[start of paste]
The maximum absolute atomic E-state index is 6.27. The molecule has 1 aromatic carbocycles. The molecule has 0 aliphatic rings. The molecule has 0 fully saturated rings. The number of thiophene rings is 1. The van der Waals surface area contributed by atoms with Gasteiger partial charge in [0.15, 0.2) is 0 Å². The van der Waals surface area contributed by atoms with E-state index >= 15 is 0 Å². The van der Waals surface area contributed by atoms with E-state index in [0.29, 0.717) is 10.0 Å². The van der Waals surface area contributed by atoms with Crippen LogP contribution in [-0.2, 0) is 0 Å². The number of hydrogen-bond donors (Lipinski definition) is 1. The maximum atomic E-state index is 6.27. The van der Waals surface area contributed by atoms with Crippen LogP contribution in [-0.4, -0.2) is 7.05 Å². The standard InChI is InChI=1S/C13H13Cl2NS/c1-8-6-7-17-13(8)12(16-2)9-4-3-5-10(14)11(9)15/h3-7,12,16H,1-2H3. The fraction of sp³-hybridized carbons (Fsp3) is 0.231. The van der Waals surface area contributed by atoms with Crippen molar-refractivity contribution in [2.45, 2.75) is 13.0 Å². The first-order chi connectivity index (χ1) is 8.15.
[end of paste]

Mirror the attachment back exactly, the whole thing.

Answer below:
The maximum absolute atomic E-state index is 6.27. The molecule has 1 aromatic carbocycles. The molecule has 0 aliphatic rings. The molecule has 0 fully saturated rings. The number of thiophene rings is 1. The van der Waals surface area contributed by atoms with Gasteiger partial charge in [0.15, 0.2) is 0 Å². The van der Waals surface area contributed by atoms with E-state index >= 15 is 0 Å². The van der Waals surface area contributed by atoms with E-state index in [0.29, 0.717) is 10.0 Å². The van der Waals surface area contributed by atoms with Crippen LogP contribution in [-0.2, 0) is 0 Å². The number of hydrogen-bond donors (Lipinski definition) is 1. The maximum atomic E-state index is 6.27. The van der Waals surface area contributed by atoms with Crippen LogP contribution in [-0.4, -0.2) is 7.05 Å². The standard InChI is InChI=1S/C13H13Cl2NS/c1-8-6-7-17-13(8)12(16-2)9-4-3-5-10(14)11(9)15/h3-7,12,16H,1-2H3. The fraction of sp³-hybridized carbons (Fsp3) is 0.231. The van der Waals surface area contributed by atoms with Crippen molar-refractivity contribution in [2.45, 2.75) is 13.0 Å². The first-order chi connectivity index (χ1) is 8.15.